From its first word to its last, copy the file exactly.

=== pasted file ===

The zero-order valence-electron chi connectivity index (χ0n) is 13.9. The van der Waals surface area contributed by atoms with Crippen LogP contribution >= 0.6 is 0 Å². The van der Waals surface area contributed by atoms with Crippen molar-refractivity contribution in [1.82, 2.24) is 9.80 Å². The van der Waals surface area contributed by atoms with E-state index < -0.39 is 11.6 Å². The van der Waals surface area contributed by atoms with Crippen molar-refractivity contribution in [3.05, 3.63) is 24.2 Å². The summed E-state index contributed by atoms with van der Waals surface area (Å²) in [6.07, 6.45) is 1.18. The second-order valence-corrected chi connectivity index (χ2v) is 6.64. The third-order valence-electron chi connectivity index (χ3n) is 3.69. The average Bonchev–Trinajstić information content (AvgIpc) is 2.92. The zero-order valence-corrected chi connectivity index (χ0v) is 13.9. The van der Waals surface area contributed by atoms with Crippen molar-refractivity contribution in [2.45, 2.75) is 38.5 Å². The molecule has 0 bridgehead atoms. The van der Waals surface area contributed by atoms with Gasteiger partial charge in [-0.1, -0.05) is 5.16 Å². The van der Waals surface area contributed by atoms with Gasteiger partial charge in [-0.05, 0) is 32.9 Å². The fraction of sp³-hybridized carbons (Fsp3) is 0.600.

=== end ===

The zero-order valence-electron chi connectivity index (χ0n) is 13.9. The van der Waals surface area contributed by atoms with Crippen LogP contribution >= 0.6 is 0 Å². The van der Waals surface area contributed by atoms with Crippen molar-refractivity contribution in [1.82, 2.24) is 9.80 Å². The van der Waals surface area contributed by atoms with E-state index < -0.39 is 11.6 Å². The van der Waals surface area contributed by atoms with Crippen molar-refractivity contribution in [3.05, 3.63) is 24.2 Å². The summed E-state index contributed by atoms with van der Waals surface area (Å²) in [6.07, 6.45) is 1.18. The second-order valence-corrected chi connectivity index (χ2v) is 6.64. The third-order valence-electron chi connectivity index (χ3n) is 3.69. The average Bonchev–Trinajstić information content (AvgIpc) is 2.92. The zero-order valence-corrected chi connectivity index (χ0v) is 13.9. The van der Waals surface area contributed by atoms with Crippen molar-refractivity contribution in [2.45, 2.75) is 38.5 Å². The molecule has 0 bridgehead atoms. The van der Waals surface area contributed by atoms with Gasteiger partial charge in [-0.1, -0.05) is 5.16 Å². The van der Waals surface area contributed by atoms with Gasteiger partial charge in [-0.05, 0) is 32.9 Å². The fraction of sp³-hybridized carbons (Fsp3) is 0.600.